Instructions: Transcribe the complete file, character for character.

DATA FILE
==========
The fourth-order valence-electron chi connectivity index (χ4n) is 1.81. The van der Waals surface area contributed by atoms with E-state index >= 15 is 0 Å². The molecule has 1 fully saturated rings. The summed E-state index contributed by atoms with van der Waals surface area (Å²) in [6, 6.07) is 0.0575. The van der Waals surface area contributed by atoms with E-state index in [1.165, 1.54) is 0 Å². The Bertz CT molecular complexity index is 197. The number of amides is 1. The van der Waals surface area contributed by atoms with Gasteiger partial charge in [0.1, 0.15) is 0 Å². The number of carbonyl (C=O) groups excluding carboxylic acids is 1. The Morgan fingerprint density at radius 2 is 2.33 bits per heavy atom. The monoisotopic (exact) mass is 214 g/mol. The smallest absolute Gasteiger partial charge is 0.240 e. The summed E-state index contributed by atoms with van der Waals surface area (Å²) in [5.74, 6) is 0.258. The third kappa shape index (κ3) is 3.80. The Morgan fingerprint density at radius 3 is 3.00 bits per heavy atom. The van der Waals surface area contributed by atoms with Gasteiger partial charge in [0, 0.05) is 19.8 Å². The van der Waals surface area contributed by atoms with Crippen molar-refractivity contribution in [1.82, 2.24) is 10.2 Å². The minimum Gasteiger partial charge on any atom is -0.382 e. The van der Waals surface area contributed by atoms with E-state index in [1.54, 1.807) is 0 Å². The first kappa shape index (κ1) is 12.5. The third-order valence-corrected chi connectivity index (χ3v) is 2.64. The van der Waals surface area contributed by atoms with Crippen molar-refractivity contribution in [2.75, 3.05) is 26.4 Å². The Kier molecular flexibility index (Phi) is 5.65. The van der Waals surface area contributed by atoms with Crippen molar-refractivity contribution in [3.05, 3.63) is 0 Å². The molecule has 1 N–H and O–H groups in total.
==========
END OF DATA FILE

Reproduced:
The fourth-order valence-electron chi connectivity index (χ4n) is 1.81. The van der Waals surface area contributed by atoms with E-state index >= 15 is 0 Å². The molecule has 1 fully saturated rings. The summed E-state index contributed by atoms with van der Waals surface area (Å²) in [6, 6.07) is 0.0575. The van der Waals surface area contributed by atoms with E-state index in [1.165, 1.54) is 0 Å². The Bertz CT molecular complexity index is 197. The number of amides is 1. The van der Waals surface area contributed by atoms with Gasteiger partial charge in [0.1, 0.15) is 0 Å². The number of carbonyl (C=O) groups excluding carboxylic acids is 1. The Morgan fingerprint density at radius 2 is 2.33 bits per heavy atom. The monoisotopic (exact) mass is 214 g/mol. The smallest absolute Gasteiger partial charge is 0.240 e. The summed E-state index contributed by atoms with van der Waals surface area (Å²) in [5.74, 6) is 0.258. The third kappa shape index (κ3) is 3.80. The Morgan fingerprint density at radius 3 is 3.00 bits per heavy atom. The van der Waals surface area contributed by atoms with Gasteiger partial charge in [0, 0.05) is 19.8 Å². The van der Waals surface area contributed by atoms with Crippen molar-refractivity contribution in [1.82, 2.24) is 10.2 Å². The minimum Gasteiger partial charge on any atom is -0.382 e. The van der Waals surface area contributed by atoms with E-state index in [1.54, 1.807) is 0 Å². The first kappa shape index (κ1) is 12.5. The third-order valence-corrected chi connectivity index (χ3v) is 2.64. The van der Waals surface area contributed by atoms with Crippen molar-refractivity contribution in [2.75, 3.05) is 26.4 Å². The Kier molecular flexibility index (Phi) is 5.65. The van der Waals surface area contributed by atoms with Crippen molar-refractivity contribution in [3.05, 3.63) is 0 Å². The molecule has 1 N–H and O–H groups in total.